Angular 2+ directive that takes an iterable and renders visible items to the DOM
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Author: 4347752?v=3 robianmcd


lazyFor is an Angular 2+ directive that can be used in place of ngFor. The main difference is that lazyFor will only render items when they are visible in the parent element. So as a user scrolls, items that are no longer visible will be removed from the DOM and new items will be rendered to the DOM.

Sample Usage

Plunker Demo

Install with npm install --save angular-lazy-for

app.module.ts ```TypeScript import {NgModule} from '@angular/core'; import {LazyForModule} from 'angular-lazy-for';

@NgModule({ declarations: [/*...*/], imports: [ //... LazyForModule ], providers: [/*...*/], bootstrap: [/*...*/] }) export class AppModule { } ```

Template Input html <ul style="height: 30px; overflow-y: auto"> <li *lazyFor="let item of [1,2,3,4,5,6]" style="height: 10px;"> {{item}} </li> </ul>

DOM Output html <ul> <li style="height: 20px"></li> <li>3</li> <li>4</li> <li>5</li> <li style="height: 10px"></li> </ul>

When to use lazyFor

  • When you know the size of the iterable and you only want to create DOM elements for visible items.
  • Fix performance issues with page load time.
  • Fix change detection performance issues.

When not to use lazyFor

  • Not meant to replace ngFor in all cases. Only use lazyFor if you have performance issues
  • Not an infinite scroll. don't use it if you don't know the total size of the list
  • Doesn't currently support loading items asynchronously. Although support for this may be added in the future
  • This directive does some DOM manipulation so it won't work if your Angular app runs in a web worker or if you use Angular Universal


lazyFor can improve performance by preventing unnecessary content from being rendered to the DOM. This also leads to fewer bindings which reduces the load on change detection. Using ngFor is usually very fast but here is a casae where it has a noticeable performance impact:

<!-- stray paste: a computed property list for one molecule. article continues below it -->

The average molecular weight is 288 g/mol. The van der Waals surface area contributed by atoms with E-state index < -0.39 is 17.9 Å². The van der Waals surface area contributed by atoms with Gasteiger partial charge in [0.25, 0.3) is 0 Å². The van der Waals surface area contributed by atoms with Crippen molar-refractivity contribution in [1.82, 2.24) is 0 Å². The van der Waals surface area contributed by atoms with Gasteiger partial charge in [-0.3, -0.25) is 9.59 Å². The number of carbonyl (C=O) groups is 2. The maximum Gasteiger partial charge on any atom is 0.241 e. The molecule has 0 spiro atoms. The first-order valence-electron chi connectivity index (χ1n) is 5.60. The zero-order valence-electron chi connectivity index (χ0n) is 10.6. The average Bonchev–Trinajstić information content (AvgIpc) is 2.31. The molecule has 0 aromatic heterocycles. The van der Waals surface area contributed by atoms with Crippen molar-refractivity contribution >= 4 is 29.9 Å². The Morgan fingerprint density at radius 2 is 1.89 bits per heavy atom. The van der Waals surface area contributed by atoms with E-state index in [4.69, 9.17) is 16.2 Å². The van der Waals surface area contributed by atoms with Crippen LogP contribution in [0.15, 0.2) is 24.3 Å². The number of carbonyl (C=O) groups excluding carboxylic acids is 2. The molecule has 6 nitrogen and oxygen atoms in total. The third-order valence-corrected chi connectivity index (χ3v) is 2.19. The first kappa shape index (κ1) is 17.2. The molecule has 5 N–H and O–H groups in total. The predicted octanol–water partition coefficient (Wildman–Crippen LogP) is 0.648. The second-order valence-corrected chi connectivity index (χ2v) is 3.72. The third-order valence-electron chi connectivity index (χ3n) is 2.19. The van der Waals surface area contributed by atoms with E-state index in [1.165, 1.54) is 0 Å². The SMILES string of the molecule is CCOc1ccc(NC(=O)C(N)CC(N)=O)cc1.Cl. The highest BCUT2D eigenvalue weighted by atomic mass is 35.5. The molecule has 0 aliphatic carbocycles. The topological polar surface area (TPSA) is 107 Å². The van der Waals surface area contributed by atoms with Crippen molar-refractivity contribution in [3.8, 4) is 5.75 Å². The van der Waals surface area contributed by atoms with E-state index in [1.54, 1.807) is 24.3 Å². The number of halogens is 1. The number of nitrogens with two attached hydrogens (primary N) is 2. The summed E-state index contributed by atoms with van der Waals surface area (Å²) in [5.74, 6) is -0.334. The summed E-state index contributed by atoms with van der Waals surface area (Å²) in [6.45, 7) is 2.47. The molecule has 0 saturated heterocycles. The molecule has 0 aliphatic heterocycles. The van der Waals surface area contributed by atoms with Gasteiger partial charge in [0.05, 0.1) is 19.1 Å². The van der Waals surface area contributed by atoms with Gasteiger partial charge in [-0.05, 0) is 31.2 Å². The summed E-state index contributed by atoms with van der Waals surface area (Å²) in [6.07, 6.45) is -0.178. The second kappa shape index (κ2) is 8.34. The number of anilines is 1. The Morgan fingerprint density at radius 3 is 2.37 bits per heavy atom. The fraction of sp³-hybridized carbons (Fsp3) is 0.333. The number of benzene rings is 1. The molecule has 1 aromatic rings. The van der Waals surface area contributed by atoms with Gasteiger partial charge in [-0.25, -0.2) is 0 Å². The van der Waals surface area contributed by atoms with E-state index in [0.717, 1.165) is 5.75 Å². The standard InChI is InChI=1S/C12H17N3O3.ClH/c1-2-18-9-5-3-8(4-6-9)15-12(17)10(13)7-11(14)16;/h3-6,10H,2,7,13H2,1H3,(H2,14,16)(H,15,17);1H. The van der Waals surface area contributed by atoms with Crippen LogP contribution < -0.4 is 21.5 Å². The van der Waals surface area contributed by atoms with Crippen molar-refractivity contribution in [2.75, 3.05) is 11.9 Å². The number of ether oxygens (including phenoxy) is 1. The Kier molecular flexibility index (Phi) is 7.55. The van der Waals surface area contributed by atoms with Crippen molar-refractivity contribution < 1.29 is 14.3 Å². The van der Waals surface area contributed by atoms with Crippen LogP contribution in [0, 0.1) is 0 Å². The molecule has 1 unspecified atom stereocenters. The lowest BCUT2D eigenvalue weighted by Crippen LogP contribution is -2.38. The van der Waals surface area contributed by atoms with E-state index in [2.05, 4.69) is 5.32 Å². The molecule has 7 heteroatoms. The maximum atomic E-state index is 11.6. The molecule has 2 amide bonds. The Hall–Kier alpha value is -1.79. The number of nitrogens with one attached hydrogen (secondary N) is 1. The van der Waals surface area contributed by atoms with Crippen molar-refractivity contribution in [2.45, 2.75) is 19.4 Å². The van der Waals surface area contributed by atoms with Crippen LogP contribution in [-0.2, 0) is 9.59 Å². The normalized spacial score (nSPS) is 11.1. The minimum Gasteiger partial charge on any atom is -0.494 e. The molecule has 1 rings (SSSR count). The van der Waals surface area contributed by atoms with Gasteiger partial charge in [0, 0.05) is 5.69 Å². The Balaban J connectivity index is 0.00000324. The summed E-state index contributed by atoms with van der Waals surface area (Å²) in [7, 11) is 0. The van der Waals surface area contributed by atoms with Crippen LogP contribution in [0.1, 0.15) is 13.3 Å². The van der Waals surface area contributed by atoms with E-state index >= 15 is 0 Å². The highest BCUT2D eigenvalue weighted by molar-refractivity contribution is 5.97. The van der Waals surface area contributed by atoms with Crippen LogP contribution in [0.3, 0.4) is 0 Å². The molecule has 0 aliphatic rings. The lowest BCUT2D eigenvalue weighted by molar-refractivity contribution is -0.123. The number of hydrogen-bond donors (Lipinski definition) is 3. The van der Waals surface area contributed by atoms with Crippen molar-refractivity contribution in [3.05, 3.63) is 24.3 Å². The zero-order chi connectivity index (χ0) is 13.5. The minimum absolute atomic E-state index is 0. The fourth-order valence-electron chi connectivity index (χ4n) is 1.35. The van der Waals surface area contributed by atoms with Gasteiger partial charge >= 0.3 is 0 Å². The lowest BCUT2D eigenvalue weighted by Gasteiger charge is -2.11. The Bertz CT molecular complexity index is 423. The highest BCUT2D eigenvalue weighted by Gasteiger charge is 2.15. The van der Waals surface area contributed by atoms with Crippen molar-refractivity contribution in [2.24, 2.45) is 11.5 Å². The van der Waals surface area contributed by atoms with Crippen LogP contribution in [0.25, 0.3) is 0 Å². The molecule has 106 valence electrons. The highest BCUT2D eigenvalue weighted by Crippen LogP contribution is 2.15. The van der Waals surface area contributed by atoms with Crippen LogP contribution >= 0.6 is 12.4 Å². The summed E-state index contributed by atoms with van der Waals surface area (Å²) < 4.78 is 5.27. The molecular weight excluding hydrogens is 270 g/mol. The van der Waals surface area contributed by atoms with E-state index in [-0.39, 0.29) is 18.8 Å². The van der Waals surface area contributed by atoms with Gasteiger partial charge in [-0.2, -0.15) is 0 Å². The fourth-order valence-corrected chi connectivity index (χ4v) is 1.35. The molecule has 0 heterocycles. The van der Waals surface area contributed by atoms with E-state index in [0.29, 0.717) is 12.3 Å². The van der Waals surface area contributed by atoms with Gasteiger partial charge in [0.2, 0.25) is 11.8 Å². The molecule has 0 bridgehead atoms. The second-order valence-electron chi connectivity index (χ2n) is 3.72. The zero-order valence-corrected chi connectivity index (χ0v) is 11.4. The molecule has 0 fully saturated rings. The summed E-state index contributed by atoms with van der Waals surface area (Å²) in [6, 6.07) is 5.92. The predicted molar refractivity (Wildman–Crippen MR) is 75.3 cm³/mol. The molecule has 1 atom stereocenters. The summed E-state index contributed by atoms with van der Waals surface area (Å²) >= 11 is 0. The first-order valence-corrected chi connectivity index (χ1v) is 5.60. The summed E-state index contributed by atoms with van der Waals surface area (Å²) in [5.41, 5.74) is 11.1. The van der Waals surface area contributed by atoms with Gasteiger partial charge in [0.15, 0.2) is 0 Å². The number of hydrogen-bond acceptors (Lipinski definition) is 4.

Plunker Performance Demo

Optional Parameters


This directive will try to figure out the height of each element and use that number to calculate the amount of spacing above and below the items. If you are having issues with the defualt behaviour you can specify an explicit height in pixels.


lazyFor needs to know which element is the scrollable container the items will be inside of. By default it will use the parent element but if this is not the right element you can explicitly specify the container. Note: there is a special case for tables. If you put lazyFor on an element inside a <thead> or <tbody> it will use the parent of the <thead>/<tbody> as the container by default.


This directive works by creating an empty element above and below the repeated items with a set height. By default these buffer elements will the use the same type of tag that lazyFor is on. However you can specify a custom tag name with this parameter if needed.

Template HTML <ul> <li *lazyFor="let item of items, withTagName 'div'"></li> <ul>

DOM Output HTML <ul> <div height="..."></div> <li></li> <li></li> <li></li> <div height="..."></div> <ul>

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